Raising the alarm

26 July 2023

Accidents involving workers and moving vehicles have increased at an alarming rate. Advances in technology can alert workers to dangers and provide a level of protection in hazardous areas. Jacqui McLaughlin looks at the benefits of proximity warning systems.

PROXIMITY WARNING systems play a crucial role in preventing accidents involving people and plant. 

With technology as the catalyst, proximity warning systems are constantly evolving to adapt to real-world industrial environments to maximise protection and minimise operational downtime. 

There is a plethora of new detection technologies available in the market, so how do you know which proximity warning system is the most effective for your risk environment? 

Reactec believes in a prevention engineering approach to workplace health and safety risks. The Edinburgh-based tech firm have developed a powerful combination of wearable devices and cloud-based analytics for creating safer and healthier work environments by design. 

Proximity hazards

Accidents involving pedestrians in close proximity to moving vehicles and machinery are increasing at an alarming rate across multiple sectors. Each year, over 1,300 accidents are caused between pedestrians and forklifts (1), while in the construction industry, being struck by a moving vehicle or contact with unguarded machinery, rank among the highest cause of fatalities (2).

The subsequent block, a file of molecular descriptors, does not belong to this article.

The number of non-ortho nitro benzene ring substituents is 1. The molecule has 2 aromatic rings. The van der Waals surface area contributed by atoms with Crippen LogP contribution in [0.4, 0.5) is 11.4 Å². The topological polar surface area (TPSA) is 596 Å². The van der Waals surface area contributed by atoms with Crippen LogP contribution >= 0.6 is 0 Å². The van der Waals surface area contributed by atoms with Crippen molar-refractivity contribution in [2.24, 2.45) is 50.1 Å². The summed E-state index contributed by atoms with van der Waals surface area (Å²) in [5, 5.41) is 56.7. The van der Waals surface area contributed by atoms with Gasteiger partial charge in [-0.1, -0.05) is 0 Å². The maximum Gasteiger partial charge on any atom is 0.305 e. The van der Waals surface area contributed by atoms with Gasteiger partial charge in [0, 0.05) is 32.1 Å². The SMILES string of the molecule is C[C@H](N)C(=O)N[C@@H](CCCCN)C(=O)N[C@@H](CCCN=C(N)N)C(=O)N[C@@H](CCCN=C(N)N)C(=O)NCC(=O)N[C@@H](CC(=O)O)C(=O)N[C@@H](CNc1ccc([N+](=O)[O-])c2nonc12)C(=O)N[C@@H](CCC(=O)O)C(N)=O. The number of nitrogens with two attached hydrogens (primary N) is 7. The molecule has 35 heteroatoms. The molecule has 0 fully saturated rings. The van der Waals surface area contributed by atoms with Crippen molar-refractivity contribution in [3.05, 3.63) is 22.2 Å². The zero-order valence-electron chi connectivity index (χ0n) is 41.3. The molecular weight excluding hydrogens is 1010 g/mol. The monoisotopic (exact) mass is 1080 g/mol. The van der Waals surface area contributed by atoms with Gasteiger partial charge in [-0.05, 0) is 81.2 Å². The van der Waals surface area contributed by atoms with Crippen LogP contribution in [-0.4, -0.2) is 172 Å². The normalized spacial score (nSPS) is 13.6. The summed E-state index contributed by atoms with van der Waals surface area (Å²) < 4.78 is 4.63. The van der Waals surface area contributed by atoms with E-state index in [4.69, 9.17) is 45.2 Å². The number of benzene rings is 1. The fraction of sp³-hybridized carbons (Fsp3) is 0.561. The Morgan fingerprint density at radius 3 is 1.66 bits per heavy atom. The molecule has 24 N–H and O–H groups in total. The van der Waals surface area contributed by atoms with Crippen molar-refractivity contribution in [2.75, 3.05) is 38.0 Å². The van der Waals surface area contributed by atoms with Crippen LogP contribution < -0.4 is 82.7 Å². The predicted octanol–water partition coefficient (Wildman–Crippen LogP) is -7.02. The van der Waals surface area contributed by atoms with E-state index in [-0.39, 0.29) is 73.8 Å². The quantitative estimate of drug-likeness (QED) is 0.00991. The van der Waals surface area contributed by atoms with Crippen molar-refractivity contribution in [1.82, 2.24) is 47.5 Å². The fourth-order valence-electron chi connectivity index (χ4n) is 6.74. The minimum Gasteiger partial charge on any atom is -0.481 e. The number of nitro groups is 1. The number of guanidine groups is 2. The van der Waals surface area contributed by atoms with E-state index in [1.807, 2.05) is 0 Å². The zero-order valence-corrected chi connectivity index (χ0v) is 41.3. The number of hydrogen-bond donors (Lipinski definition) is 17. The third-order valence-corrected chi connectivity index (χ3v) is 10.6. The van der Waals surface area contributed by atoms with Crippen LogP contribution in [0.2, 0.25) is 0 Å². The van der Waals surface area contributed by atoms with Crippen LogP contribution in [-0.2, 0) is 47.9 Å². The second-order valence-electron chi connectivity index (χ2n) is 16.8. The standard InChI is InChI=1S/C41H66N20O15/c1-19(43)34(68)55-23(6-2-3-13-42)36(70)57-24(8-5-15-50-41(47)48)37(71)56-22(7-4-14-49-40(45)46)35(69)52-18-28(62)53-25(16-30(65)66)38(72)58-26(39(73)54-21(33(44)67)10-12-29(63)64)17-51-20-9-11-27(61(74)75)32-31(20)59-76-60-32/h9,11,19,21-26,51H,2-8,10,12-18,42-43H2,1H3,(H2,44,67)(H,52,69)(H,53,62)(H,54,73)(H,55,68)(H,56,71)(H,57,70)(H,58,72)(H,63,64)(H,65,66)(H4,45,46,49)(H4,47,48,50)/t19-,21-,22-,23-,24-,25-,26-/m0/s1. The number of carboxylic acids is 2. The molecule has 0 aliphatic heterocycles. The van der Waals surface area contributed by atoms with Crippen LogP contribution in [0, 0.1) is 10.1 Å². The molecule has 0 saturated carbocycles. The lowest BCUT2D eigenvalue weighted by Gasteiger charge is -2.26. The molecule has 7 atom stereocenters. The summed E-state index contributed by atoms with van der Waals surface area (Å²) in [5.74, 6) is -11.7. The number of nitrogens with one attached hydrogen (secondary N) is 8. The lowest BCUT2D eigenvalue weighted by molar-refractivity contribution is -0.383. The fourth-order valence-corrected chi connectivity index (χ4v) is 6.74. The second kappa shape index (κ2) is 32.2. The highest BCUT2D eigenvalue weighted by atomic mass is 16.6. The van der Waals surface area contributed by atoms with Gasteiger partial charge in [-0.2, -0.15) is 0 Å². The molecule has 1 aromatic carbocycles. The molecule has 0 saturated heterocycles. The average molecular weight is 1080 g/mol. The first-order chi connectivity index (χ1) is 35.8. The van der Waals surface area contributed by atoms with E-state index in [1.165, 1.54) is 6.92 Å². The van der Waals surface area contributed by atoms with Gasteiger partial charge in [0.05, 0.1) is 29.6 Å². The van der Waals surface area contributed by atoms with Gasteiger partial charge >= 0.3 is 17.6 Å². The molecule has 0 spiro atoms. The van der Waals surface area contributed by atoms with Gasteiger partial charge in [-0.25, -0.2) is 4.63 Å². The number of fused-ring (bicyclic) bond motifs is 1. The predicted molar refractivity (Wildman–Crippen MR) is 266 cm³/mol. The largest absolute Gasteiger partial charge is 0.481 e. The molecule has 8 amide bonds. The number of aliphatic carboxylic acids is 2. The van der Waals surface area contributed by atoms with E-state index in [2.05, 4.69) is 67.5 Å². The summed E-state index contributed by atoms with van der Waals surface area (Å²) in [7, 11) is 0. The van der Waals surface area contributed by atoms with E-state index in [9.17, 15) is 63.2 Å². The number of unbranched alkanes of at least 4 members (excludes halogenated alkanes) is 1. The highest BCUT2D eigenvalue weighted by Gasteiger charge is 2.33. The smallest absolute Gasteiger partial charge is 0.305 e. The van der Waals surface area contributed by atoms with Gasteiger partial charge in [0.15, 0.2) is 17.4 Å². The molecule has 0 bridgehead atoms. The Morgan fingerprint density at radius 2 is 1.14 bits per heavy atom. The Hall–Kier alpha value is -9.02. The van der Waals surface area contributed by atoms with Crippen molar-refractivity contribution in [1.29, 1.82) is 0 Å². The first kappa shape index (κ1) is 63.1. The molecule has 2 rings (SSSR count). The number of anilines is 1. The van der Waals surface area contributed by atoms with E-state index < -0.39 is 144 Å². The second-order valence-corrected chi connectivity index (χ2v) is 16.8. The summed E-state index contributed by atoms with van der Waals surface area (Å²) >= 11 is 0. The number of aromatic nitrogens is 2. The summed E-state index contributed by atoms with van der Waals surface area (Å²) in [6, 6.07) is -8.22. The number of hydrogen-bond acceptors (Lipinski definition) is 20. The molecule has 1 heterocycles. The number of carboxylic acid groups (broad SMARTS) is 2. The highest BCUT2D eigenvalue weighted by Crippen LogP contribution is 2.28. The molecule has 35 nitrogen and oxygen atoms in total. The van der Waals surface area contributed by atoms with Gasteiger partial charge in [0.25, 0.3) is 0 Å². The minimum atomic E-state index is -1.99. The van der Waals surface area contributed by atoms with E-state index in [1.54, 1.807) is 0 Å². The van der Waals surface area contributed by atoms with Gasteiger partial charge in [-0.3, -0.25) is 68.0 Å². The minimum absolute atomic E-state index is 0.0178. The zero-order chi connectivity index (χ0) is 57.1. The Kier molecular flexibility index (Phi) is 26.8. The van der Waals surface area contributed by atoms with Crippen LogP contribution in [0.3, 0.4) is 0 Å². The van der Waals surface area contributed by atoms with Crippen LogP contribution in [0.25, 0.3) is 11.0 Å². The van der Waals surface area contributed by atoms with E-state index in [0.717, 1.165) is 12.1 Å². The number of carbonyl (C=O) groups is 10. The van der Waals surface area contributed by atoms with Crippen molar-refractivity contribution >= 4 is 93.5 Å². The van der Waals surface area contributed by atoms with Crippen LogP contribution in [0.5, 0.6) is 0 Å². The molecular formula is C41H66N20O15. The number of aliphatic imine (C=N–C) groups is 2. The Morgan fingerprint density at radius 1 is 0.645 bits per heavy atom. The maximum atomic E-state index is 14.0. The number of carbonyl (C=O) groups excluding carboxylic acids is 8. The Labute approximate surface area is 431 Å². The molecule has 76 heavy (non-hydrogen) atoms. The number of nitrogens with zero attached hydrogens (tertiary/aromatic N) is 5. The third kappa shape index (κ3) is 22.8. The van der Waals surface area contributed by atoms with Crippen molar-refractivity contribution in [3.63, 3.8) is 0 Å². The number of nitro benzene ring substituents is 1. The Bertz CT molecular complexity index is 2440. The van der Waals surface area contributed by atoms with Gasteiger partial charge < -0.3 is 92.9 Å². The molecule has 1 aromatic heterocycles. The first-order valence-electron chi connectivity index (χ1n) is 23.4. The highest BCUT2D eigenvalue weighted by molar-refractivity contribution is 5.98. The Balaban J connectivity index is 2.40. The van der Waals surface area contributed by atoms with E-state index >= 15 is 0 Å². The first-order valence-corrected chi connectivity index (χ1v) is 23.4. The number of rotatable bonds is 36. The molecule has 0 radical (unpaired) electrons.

There are also significant financial implications for employers that fail to reduce the risk from proximity to hazards within the workplace. Substantial fines and penalties are imposed on employers that are not doing enough to safeguard workers who work in close proximity with recognisable hazards. In a reported incident in 2023, a company was fined £800,000 following the death of an HGV driver who was tragically struck by a forklift (3).

The data would suggest that traditional methods of safely segregating people and plant are vulnerable or inadequate, leading to employers giving greater consideration to adopting proximity warning technologies to mitigate this critical risk to worker safety. 

Proximity Warning Systems

So, what is a proximity warning system? A report commissioned by the Scottish Road Research Board (SRRB) defines a proximity warning system as detection technology which uses an audible, visual or haptic alert to indicate when an invisible, digital, exclusion zone centred around a restricted area or plant has been breached in real-time (4).

While many detection technologies exist, they are all underpinned by the primary objective to prevent accidents between people and plant, vehicles, or machinery. The SRRB report included an assessment of various proximity warning technologies in 2018. 

It was evident from the report that proximity warning systems are generally divided into three distinct parts; the pedestrian alert, driver receiver signals and analytical reporting. 

The report identified that radio frequency identification was among the most used technology to identify pedestrian workers on site. RFID tags worn on the body, or integrated as part of PPE, detect the movement of pedestrian workers in proximity to operating vehicles and active machinery. While the driver notification technology varied from flashing beacons to cab fitted CCTV and machine operator control units to indicate a vehicle exclusion zone breach. 

Pros and cons